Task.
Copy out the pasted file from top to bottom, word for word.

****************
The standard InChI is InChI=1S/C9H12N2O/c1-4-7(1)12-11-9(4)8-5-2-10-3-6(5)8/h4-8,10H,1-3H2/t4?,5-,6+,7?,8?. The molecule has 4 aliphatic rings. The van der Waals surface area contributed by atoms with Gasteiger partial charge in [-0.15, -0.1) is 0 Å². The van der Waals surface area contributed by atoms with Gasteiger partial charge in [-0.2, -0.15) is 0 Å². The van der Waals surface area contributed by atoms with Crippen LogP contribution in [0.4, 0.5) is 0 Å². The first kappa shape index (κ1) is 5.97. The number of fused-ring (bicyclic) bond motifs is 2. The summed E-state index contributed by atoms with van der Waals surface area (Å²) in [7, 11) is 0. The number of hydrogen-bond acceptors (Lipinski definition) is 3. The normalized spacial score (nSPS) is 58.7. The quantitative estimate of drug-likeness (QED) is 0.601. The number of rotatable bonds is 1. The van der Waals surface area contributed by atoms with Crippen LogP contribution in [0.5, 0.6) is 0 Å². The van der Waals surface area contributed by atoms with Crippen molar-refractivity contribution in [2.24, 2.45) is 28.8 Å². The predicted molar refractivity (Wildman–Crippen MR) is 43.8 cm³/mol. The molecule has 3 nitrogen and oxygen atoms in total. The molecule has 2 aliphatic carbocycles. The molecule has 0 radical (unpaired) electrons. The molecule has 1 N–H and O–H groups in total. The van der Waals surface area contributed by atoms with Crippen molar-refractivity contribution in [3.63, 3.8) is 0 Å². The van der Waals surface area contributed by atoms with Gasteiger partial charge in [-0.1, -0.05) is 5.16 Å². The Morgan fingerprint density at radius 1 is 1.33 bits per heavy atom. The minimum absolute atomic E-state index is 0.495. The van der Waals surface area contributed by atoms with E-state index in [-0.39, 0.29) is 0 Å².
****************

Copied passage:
The standard InChI is InChI=1S/C9H12N2O/c1-4-7(1)12-11-9(4)8-5-2-10-3-6(5)8/h4-8,10H,1-3H2/t4?,5-,6+,7?,8?. The molecule has 4 aliphatic rings. The van der Waals surface area contributed by atoms with Gasteiger partial charge in [-0.15, -0.1) is 0 Å². The van der Waals surface area contributed by atoms with Gasteiger partial charge in [-0.2, -0.15) is 0 Å². The van der Waals surface area contributed by atoms with Crippen LogP contribution in [0.4, 0.5) is 0 Å². The first kappa shape index (κ1) is 5.97. The number of fused-ring (bicyclic) bond motifs is 2. The summed E-state index contributed by atoms with van der Waals surface area (Å²) in [7, 11) is 0. The number of hydrogen-bond acceptors (Lipinski definition) is 3. The normalized spacial score (nSPS) is 58.7. The quantitative estimate of drug-likeness (QED) is 0.601. The number of rotatable bonds is 1. The van der Waals surface area contributed by atoms with Crippen LogP contribution in [0.5, 0.6) is 0 Å². The van der Waals surface area contributed by atoms with Crippen molar-refractivity contribution in [2.24, 2.45) is 28.8 Å². The predicted molar refractivity (Wildman–Crippen MR) is 43.8 cm³/mol. The molecule has 3 nitrogen and oxygen atoms in total. The molecule has 2 aliphatic carbocycles. The molecule has 0 radical (unpaired) electrons. The molecule has 1 N–H and O–H groups in total. The van der Waals surface area contributed by atoms with Crippen molar-refractivity contribution in [3.63, 3.8) is 0 Å². The van der Waals surface area contributed by atoms with Gasteiger partial charge in [-0.1, -0.05) is 5.16 Å². The Morgan fingerprint density at radius 1 is 1.33 bits per heavy atom. The minimum absolute atomic E-state index is 0.495. The van der Waals surface area contributed by atoms with E-state index in [-0.39, 0.29) is 0 Å².